What connotations does line two of Edgar Allan Poe's "The Raven" carry?

Expert Answers
favoritethings eNotes educator| Certified Educator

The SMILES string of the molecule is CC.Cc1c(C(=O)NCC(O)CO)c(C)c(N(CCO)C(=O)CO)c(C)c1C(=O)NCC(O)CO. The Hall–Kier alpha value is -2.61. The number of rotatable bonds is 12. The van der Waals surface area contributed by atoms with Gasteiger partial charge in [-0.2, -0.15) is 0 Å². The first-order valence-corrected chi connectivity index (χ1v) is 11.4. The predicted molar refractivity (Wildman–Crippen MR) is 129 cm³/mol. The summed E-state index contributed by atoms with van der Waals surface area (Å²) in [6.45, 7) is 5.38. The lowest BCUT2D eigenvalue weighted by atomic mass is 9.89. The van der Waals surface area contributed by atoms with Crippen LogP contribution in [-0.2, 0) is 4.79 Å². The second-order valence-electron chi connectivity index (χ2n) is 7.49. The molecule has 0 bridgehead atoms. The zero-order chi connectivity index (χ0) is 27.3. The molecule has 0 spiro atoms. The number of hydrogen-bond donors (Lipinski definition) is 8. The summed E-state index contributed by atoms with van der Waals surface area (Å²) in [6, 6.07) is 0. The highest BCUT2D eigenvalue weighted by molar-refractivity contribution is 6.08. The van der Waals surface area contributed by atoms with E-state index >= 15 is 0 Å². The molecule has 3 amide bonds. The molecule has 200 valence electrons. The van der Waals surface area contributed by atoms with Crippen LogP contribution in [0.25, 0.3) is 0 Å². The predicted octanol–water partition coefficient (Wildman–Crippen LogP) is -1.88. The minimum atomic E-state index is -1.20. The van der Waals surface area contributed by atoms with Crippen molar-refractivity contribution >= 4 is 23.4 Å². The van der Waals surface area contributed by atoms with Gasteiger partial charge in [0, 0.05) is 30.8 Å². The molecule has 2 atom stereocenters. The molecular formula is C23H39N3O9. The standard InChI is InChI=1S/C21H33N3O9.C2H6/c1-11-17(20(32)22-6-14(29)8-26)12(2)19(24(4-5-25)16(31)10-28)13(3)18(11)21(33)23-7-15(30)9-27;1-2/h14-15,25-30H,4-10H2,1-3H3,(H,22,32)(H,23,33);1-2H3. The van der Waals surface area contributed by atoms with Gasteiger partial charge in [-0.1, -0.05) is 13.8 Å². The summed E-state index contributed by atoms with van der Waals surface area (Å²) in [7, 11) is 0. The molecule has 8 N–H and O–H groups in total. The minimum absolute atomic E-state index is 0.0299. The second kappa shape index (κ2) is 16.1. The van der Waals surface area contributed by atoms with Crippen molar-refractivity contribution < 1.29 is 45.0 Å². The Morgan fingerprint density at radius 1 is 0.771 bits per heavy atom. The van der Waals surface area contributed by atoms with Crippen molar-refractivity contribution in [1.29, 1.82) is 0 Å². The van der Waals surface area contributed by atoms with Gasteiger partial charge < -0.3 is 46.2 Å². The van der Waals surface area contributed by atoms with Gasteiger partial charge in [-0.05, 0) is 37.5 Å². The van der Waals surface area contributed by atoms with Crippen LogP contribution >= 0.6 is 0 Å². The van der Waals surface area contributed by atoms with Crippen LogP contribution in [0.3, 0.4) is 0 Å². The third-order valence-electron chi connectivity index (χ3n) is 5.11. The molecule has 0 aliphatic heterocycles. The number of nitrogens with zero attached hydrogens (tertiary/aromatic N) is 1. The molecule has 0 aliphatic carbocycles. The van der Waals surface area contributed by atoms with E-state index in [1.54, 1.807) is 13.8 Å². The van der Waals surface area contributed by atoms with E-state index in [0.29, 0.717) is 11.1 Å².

When the poem begins, the narrator is awake and poring "Over many a quaint and curious volume of forgotten lore" (line 2). It is midnight and he is, as he tells us, attempting to distract himself from his sorrow over his "lost Lenore" with his books (10). Connotatively, the word "quaint" is very positive: it typically refers to something that is a bit old fashioned but nonetheless appealing. Likewise, "curious" connotes positive feelings as well as something that is, perhaps, a bit odd and unexpected, but interesting and novel too. "Forgotten" refers to something for which one has lost the remembrance of, something we might typically think of as negative; however, the narrator seems pleased to have rediscovered these forgotten texts, since he calls them "quaint" and "curious" (as opposed to, for example, "old fashioned" and "strange"). So the fact that he'd forgotten the texts means that he now gets to rediscover them -- and this process of rediscovery seems pleasing to him.  Finally, the word "lore" identifies the book as some kind of traditional, perhaps mythic or legendary, text. In all, the words in this line have fairly positive connotations, especially in light of alternate words Poe could have chosen that mean the same thing but feel very differently.